Business à la Woodstock

Photography: Juanjo Photography

Photography: Juanjo Photography

Once a upon a time before the big corporate fishes ruled the sea the world was a breeding ground for small businesses and shops. I always marvel at how my local baker managed to rear two PHD holding doctors from a tiny shopfront. He never adapted, never moved with the times he is to this day baking the same 1970s reliable, coffee slices and cream doughnuts, if you want to see him get angry ask him for a novelty cake and he will show you the Time yellowed magazine clips when every wedding cake was the same orange blossom scented shape.

I don’t ever want it to change and it won’t until he decides that he has enough of looking out the floured dusted window at the sunset and quietens down that industrial oven burning flame.

It is the only place where I get called Ms Ribeiro and I kind of like it, he asked me the first time I went into his shop if I preferred Mrs or Ms, that would be the time when I was in tears because my cheap Xmas tree had just collapsed and he lent me one, it was white and light like a feather boa installation flashing into the night.

Stories like my local bakers are part of Disney movies now, they don’t exist anymore and that is why his survival is so special and he will retire before his last old school customer dies so for Mick the backer things won’t change much.

Everywhere else the uniformity and the lack of originality drives me CRAZY, I will always despise Cinema omniplexes I love small, I love an underdog and the only chains that I fully appreciate are the ones that sparkle around my neck.  Is there no alternative, do we all have to be painted en masse with the same brush? Do we all end up on a semi identical finishing line with a limited portfolio of experiences because the non-prescribed ones, the ones that had no marketing campaigns simply cannot survive?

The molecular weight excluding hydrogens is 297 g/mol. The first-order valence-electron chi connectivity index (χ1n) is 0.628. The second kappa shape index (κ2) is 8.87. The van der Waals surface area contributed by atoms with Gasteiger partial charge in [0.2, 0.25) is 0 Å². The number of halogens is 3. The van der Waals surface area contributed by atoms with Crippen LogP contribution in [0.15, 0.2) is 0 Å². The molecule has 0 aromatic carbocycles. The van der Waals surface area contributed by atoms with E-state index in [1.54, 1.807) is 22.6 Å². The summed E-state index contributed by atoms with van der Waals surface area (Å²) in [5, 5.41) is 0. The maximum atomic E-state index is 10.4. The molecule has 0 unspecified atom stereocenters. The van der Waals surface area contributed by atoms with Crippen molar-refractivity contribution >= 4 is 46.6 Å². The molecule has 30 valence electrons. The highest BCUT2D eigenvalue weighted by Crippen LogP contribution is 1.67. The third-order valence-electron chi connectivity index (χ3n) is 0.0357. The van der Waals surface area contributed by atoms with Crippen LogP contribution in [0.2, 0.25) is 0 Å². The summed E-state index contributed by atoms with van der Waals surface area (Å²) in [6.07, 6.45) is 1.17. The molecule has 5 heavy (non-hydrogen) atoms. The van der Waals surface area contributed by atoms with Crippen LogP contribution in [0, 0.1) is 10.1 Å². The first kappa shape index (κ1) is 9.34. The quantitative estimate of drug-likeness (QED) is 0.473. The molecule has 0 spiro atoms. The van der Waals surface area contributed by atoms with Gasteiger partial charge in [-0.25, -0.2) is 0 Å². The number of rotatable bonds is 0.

Yet like stubborn weeds around the cracks in the pavement there are new businesses ventures that are working within the principle of one of the first things we try and teach our children, sharing. It is actually so basic and simple within its concept that we keep thinking there must be a catch. There are several of course, not all merchandise can occupy the same space in harmony for the sake of sharing rent bills and as well as the amount of hours you are present in your shop. The load must be even but you must also feel represented in your side of the shelf.

I came upon such a shop by accident, I had just seen an independent small theatre production so I suppose it was just fate that I walked into this ample and bright space, full of beautiful handmade things that for the first time did not all cost the earth. As my daughters and I looked at funkiest kid’s clothes the shop lady came over and told us she was the seamstress who designed and made the clothes and that she made things to measure. She told us how she shared the shop with other designers , from silversmiths, potters and knitters and how they made it all work. She ended up saying, I feel very lucky because I do what I love and I have my own shop without the 24/7 commitment and sacrifice.

I bought a modern piece of jewellery a fancy copy and a book and all those pieces have the freshness and individuality of a human hand behind them and I already have written customer loyalty across my heart. I will go back because I was asked my name and my children’s, because she reminded me of my grandmother’s dressmakers , of trimmings and Antwerp lace, she gave me attention and time In the midst of her quaintness side by side with futuristic versus cubic design, in that shop front she gave me the nostalgic customer care of my past. I hope that this innovation to Entrepreneurship and business will give way to many little communes and co ops. It does not matter what we call them as long as we continue to grow and sustain our communities we something we have designed ourselves.

Janica Ribeiro.